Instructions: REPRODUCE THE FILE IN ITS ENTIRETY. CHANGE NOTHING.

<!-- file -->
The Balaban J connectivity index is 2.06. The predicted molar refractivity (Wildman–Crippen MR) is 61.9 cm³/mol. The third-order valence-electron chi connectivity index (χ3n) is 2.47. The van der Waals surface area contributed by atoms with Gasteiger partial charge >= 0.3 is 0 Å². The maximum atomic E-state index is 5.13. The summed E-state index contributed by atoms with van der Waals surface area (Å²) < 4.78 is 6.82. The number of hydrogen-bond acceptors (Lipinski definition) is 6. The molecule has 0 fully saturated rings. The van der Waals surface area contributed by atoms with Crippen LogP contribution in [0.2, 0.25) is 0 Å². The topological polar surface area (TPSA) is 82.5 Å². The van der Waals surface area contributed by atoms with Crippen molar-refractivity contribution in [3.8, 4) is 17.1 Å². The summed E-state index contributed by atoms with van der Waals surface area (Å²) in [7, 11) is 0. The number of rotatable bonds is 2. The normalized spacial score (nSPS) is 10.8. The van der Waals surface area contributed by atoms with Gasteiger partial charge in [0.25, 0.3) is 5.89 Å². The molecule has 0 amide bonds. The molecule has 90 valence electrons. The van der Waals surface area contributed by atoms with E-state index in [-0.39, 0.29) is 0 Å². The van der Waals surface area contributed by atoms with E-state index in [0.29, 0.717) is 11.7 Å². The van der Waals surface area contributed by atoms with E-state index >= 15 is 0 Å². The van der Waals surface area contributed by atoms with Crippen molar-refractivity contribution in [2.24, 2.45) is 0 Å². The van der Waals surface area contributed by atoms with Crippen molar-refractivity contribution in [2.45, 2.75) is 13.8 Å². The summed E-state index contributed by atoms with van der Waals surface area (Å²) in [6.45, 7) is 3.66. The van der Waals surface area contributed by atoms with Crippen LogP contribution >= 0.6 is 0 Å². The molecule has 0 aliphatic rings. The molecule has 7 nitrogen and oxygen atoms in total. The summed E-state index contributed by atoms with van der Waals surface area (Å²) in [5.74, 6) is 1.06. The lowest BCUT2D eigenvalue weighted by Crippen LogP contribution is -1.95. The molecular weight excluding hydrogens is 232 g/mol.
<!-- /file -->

The Balaban J connectivity index is 2.06. The predicted molar refractivity (Wildman–Crippen MR) is 61.9 cm³/mol. The third-order valence-electron chi connectivity index (χ3n) is 2.47. The van der Waals surface area contributed by atoms with Gasteiger partial charge >= 0.3 is 0 Å². The maximum atomic E-state index is 5.13. The summed E-state index contributed by atoms with van der Waals surface area (Å²) < 4.78 is 6.82. The number of hydrogen-bond acceptors (Lipinski definition) is 6. The molecule has 0 fully saturated rings. The van der Waals surface area contributed by atoms with Crippen LogP contribution in [0.2, 0.25) is 0 Å². The topological polar surface area (TPSA) is 82.5 Å². The van der Waals surface area contributed by atoms with Crippen molar-refractivity contribution in [3.8, 4) is 17.1 Å². The summed E-state index contributed by atoms with van der Waals surface area (Å²) in [7, 11) is 0. The number of rotatable bonds is 2. The normalized spacial score (nSPS) is 10.8. The van der Waals surface area contributed by atoms with Gasteiger partial charge in [0.25, 0.3) is 5.89 Å². The molecule has 0 amide bonds. The molecule has 90 valence electrons. The van der Waals surface area contributed by atoms with E-state index in [-0.39, 0.29) is 0 Å². The van der Waals surface area contributed by atoms with E-state index in [0.29, 0.717) is 11.7 Å². The van der Waals surface area contributed by atoms with E-state index >= 15 is 0 Å². The van der Waals surface area contributed by atoms with Crippen molar-refractivity contribution in [2.24, 2.45) is 0 Å². The van der Waals surface area contributed by atoms with Crippen molar-refractivity contribution in [2.45, 2.75) is 13.8 Å². The summed E-state index contributed by atoms with van der Waals surface area (Å²) in [6.45, 7) is 3.66. The van der Waals surface area contributed by atoms with Crippen LogP contribution >= 0.6 is 0 Å². The molecule has 0 aliphatic rings. The molecule has 7 nitrogen and oxygen atoms in total. The summed E-state index contributed by atoms with van der Waals surface area (Å²) in [5.74, 6) is 1.06. The lowest BCUT2D eigenvalue weighted by Crippen LogP contribution is -1.95. The molecular weight excluding hydrogens is 232 g/mol.